Oh, and we were also celebrating our anniversary during the cruise, so the kitchen sent out this little message to us!
I can think of few more special places to be celebrating six years together than in spectacular Alaska, on a Disney cruise ship, in their very best restaurant. A magical evening, indeed. (By the way, although it looks light outside, this was summer in Alaska, so it was already after 8! Another magical note to a night I wished would never end.)
I loved the limoncello tart so much that I managed to get my hands on a copy of the recipe from Disney Cruise Lines. I’ve scaled it down and adapted it into a stand-alone tart. The filling is a lemon cream very similar to a magic lemon meringue pie recipe, and it topped with a thin layer of yogurt crème that provides a sweet contrast to the tartness of the lemon. If you want to imitate the Palo presentation, serve with raspberries and blackberries. A perfect summer dessert, and a perfect reminder of that wonderful dinner at Palo. Come back for my next post where I’ll share photos from Palo brunch – there were just too many to fit into one post!
Check out my previous posts in the series:
- 200 g unsalted butter
- 100 g sugar
- 24 g large egg
- 80 g almond flour or almond meal
- ¼ teaspoon salt
- 200 g all purpose flour
- 400 g condensed milk
- 100 g lemon juice
- 1 lemon
- 200 g cream
- 200 g egg yolks
- 200 g sugar
- 1 teaspoon (4.5 g) powdered gelatin
- 250 ml cream
- 56 g yogurt
- 25 g sugar
- Place the butter in a food processor and process until soft and creamy. Add the sugar and process until well blended and smooth.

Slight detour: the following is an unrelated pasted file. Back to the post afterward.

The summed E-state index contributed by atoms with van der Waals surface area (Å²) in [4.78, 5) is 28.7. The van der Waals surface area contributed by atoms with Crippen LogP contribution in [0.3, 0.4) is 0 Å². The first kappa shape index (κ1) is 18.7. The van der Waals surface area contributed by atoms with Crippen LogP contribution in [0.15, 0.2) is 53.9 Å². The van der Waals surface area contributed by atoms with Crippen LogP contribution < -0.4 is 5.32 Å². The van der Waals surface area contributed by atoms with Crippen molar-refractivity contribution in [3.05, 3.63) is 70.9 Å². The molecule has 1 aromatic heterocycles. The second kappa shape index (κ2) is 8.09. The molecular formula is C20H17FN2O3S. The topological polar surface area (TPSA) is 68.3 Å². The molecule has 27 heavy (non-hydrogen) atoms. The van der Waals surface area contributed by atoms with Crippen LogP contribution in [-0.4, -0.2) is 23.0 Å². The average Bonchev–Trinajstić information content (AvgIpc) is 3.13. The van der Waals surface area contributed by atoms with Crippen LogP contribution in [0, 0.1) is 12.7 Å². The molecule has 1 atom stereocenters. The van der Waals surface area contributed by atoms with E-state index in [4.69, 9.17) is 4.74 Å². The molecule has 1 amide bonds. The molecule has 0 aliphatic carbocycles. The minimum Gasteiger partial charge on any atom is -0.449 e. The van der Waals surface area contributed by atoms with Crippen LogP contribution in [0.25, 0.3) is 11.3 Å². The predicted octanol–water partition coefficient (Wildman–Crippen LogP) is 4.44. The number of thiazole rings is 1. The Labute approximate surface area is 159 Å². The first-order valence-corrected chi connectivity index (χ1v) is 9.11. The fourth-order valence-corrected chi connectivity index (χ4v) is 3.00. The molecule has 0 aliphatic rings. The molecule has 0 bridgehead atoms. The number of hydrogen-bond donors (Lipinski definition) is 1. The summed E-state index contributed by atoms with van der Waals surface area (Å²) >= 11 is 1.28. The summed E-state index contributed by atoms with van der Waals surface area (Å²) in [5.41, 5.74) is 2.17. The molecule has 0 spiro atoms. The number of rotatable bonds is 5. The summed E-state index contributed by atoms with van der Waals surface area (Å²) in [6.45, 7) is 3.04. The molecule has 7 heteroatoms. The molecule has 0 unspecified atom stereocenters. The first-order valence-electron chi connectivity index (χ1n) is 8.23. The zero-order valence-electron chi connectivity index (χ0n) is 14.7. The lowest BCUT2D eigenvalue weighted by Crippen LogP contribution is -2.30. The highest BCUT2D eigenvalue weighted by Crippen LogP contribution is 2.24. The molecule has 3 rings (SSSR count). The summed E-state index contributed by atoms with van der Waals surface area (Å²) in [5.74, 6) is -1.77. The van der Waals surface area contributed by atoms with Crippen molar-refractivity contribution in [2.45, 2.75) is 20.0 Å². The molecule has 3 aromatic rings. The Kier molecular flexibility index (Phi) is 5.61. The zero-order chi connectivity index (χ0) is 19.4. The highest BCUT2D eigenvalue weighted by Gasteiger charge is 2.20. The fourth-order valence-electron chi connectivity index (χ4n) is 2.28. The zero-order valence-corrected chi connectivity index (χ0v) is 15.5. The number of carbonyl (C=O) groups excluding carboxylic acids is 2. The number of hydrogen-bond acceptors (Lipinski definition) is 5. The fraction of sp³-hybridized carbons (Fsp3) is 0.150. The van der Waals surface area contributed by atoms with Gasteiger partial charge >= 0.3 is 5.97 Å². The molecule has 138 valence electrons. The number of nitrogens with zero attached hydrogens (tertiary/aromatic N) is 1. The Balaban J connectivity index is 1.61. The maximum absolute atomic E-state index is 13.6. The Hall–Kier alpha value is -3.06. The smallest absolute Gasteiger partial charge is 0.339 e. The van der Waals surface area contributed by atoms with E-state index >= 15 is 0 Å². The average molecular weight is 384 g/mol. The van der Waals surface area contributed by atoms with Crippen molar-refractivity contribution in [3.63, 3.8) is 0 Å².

- Add in the egg and process until just blended.
- Add in the almond meal and salt and process until well blended; scrape the bowl down as necessary.
- Add the flour and pulse just until the dough starts to come together into a ball; don't overprocess. The dough will be very soft like cookie dough.
- Scrape the dough out of the food processor and make into a ball. Flatten out into a disk, wrap in plastic, and chill in refrigerator for at least 1 hour until it is firm enough to handle.
- When you are ready to bake off the tart shells, take the dough out of the refrigerator – let it warm up a bit if necessary but not too much because it will start softening fast.
- Roll out the dough between two sheets of plastic wrap to ⅛" thickness. If the dough gets too soft, place back in the refrigerator to firm up.
- Cut out circles of dough to fit into desired tart rings. Press the dough carefully into the tart rings and up the sides, being careful not to stretch the dough or it will shrink when baked. Place the rings into the refrigerator to chill for at least 30 minutes. Trim off the excess dough from the top of the rings.
- Heat the oven to 350 degrees F while chilling the tart shells. When you are ready, line the shells with parchment and fill with beans or rice to keep the shells weighed down.
- Bake shells for about 15-18 minutes until they are lightly colored and the shell feels dry to the touch. Remove from the oven and place on a rack. Remove the beans and parchment and brush the bottoms of the shells with a light egg wash (made from an egg white and a bit of water).
- Heat the oven to 350 degrees F.
- Combine all the ingredients in a medium bowl and whisk together until combined.
- Divide the filling among the tart shells, making sure to leave space at the top for the yogurt topping.
- Bake for about 15-20 minutes until the filling looks set and jiggles just slightly in the center.
- Remove from oven and let cool on wire rack.
- Sprinkle powdered gelatin over 27 g of cold water in a small microwave safe bowl. Set aside to let bloom.
- Combine the cream, yogurt, and sugar in a small saucepan. Bring just to a boil over medium heat, stirring occasionally. Remove from heat.
- Place powdered gelatin in microwave and heat in 10 second increments until gelatin is melted and liquid.
- Add to the cream mixture and stir to combine.
- Pour the yogurt over the top of the tarts, filling to the edge of the crust.
- Place in refrigerator and let set for at least 4 hours or overnight, until the topping has fully set.